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PREPUBLICATION DRAFT—SUBJECT TO EDITORIAL CORRECTION FIGURE 8-5 Human upper torso. There are a number of potential mechanisms for injury that have been seen in animal, cadaver, or human epidemiological studies. These include physiological mechanisms such as commotio cordis (Link et al., 1999) and ARDS (Miller et al., 2002). Commotio cordis, a disruption of heart rhythm that occurs from blunt trauma directly over the heart, is thought to occur during only a small window of the cardiac cycle. So, the risk of such cardiac rhythm disruptions may be small. Several types of injuries may be attributed to tissue displacement. These include large displacements that may cause shear or crushing injuries. These injuries may include puncture caused by bony fracture. An example of this is a fractured rib penetrating into a lung and disrupting the plural cavity, which may result in pneumothorax or hemothorax. Fung et al. (1988) suggested that lung injuries might be related to compression of the alveoli under mechanical stress. However, at high rate, for ultrasonic forcing, the influence of local cavitation has been suggested. Indeed, negative pressures have been seen recently in ballistic animal experiments (Sarron, 2001). Pulsation mechanisms similar to those seen in ultrasound tissue damage may be relevant to BABT tissue damage. For short-duration ultrasound, stress waves and cavitation have been proposed that may be BABT injury mechanisms. Ultrasound impulses involve low displacement with relatively high frequency (50 kHz-1 MHz). The effect of exposure duration on the threshold injury pressure is important (Carstensen et al., 1990) (Figure 8-6). Thresholds for damage in lung tissue in the murine model are significantly lower than those for damage in other tissues, as shown in Figure 8-7, and have been found to be frequency dependent. -179-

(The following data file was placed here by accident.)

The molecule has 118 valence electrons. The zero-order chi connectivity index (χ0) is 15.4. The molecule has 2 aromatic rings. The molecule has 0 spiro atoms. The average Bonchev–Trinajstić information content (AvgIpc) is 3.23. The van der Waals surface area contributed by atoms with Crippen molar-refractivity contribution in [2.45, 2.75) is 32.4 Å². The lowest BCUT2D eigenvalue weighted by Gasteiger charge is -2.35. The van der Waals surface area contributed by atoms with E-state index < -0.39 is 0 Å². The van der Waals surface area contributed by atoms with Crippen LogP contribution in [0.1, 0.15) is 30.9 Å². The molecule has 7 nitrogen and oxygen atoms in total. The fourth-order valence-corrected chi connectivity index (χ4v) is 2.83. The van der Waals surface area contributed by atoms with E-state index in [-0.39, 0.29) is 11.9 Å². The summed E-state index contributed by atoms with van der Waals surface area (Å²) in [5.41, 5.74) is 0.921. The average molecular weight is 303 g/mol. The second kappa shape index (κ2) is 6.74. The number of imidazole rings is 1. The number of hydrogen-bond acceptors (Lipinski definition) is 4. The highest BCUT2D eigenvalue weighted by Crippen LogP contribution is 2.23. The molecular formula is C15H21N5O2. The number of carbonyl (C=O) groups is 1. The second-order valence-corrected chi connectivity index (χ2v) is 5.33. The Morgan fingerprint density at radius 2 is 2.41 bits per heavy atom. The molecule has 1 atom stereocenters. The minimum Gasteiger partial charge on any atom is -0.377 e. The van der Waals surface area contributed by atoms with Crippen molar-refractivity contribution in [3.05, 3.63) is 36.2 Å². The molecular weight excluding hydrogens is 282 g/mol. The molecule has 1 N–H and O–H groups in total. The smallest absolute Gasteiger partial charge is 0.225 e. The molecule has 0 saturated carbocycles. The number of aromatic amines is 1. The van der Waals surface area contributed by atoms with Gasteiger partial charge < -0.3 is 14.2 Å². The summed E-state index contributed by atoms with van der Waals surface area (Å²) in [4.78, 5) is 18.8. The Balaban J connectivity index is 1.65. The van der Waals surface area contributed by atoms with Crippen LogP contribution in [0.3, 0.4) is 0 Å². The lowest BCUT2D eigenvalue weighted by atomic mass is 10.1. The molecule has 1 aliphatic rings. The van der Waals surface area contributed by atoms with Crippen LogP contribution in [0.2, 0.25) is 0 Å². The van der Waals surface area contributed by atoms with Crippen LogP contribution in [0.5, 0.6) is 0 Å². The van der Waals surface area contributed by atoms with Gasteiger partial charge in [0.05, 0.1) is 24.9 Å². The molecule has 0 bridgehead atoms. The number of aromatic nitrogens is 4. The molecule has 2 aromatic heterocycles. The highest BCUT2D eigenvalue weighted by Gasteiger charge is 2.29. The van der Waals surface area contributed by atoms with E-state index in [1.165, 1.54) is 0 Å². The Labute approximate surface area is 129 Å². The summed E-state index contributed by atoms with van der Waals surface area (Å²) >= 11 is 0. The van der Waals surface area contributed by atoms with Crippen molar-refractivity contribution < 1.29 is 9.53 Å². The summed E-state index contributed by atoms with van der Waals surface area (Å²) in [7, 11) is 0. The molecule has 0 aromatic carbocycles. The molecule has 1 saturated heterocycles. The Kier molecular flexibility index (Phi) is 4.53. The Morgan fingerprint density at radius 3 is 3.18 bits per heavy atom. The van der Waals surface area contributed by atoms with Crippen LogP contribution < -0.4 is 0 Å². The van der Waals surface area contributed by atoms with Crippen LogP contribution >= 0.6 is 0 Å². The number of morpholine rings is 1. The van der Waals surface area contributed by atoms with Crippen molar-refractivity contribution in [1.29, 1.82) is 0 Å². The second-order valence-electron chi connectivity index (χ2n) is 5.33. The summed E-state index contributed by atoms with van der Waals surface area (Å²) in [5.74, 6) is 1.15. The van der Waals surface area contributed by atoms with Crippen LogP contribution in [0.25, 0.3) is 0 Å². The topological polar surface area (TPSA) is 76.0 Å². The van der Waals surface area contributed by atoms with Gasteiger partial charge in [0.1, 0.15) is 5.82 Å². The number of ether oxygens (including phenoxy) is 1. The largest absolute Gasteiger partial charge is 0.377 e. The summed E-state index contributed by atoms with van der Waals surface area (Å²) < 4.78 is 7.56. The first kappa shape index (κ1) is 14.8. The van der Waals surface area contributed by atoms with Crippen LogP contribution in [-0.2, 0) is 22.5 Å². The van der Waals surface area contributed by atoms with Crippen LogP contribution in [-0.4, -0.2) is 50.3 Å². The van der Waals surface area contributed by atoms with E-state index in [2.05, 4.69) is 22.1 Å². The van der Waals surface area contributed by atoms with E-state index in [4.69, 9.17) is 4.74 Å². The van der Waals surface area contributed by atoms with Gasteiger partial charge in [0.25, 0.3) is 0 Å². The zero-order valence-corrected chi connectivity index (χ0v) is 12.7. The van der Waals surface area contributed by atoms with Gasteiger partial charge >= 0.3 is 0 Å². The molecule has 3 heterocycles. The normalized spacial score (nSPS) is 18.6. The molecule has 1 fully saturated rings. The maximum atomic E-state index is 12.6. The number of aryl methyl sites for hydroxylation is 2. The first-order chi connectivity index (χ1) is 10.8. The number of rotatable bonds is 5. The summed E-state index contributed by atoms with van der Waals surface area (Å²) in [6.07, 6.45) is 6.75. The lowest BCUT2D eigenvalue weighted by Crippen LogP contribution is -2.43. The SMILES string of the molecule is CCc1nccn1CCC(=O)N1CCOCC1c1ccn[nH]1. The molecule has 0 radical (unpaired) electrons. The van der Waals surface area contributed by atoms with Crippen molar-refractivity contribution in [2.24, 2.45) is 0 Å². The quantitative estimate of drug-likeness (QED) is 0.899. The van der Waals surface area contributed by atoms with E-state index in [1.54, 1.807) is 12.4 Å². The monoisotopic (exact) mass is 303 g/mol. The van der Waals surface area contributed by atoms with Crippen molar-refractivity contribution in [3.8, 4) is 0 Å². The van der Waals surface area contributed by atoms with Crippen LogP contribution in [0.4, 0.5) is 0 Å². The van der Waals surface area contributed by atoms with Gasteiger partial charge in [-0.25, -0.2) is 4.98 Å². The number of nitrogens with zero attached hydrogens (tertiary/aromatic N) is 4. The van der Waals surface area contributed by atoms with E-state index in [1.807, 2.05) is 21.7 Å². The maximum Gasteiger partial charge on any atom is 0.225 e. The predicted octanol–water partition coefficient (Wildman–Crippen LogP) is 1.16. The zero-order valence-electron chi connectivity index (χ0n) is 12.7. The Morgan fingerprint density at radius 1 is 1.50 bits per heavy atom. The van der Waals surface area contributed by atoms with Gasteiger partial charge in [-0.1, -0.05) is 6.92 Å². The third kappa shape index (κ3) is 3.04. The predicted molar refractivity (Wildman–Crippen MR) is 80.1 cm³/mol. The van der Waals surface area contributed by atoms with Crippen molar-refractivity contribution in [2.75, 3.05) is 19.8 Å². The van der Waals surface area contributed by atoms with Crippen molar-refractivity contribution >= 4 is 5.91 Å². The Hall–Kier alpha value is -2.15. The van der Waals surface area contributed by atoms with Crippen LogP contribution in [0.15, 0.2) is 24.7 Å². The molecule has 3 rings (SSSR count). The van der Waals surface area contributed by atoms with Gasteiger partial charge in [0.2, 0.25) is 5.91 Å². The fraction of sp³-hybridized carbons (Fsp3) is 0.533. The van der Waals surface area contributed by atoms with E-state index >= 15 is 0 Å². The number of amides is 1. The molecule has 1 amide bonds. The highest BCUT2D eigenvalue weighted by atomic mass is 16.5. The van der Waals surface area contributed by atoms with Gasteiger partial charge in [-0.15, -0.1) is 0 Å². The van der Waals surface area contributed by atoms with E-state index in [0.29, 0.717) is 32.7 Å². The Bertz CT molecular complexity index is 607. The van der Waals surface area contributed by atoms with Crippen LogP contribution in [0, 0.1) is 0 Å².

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PREPUBLICATION DRAFT—SUBJECT TO EDITORIAL CORRECTION MEDICAL RESEARCH NEEDS The principal biomedical issues relating to the development of a test methodology for soft and hard body armor testing with a strong basis in biomedical response and injury include these:  The response of the clay currently used in the backface impact methodology has limited biomedical basis in human body response. As the human torso responds differently for impacts at different rates, the current clay response methodology has no biomedical basis for hard body armor impacted with high-velocity rifle rounds.  The link to human injury in the current clay methodology was developed for the behind-armor impact of soft armor and has a limited biomedical basis even for soft body armor. The current methodology has no link to human injury for hard body armor impacted with high- velocity rifle rounds.  The backface torso response and the effects of BABT on organs remote from the point of trauma are likely dependent on impact rates for both soft and hard body armor.  There are only very limited links to human epidemiology for injuries from BABT when rifle rounds impact hard body armor worn in combat. This fact combined with the fact provided by DoD that there are no known fatalities from design threats suggests that it is unknown whether body armor is overdesigned against current threats. This has substantial implications for battlefield mobility, thermal loads, and other important issues in combat. In the face of real-world constraints on dollars and manpower, Figure 8-31 provides a prioritized, time-phased road map for the near-term and medium-term medical research that is needed to reach the long-term goal of developing a test methodology for soft and hard body armor based soundly in biomedical response and injury. Near-Term Actions As shown in Figure 8-31, several near-term actions are needed to address the biomedical issues enumerated above and provide a strong biomedical basis for future body armor testing:  The backface response of clay must be tested for its plastic and viscoelastic characteristics and correlated with relevant drop tests as well as animal and human thoracic response. See Recommendation 4-2.  Injury risk assessments for structural and physiological injuries must be developed using animal tests and human cadaver tests for a typical range of hard body armor backface velocities. Experience from the -229-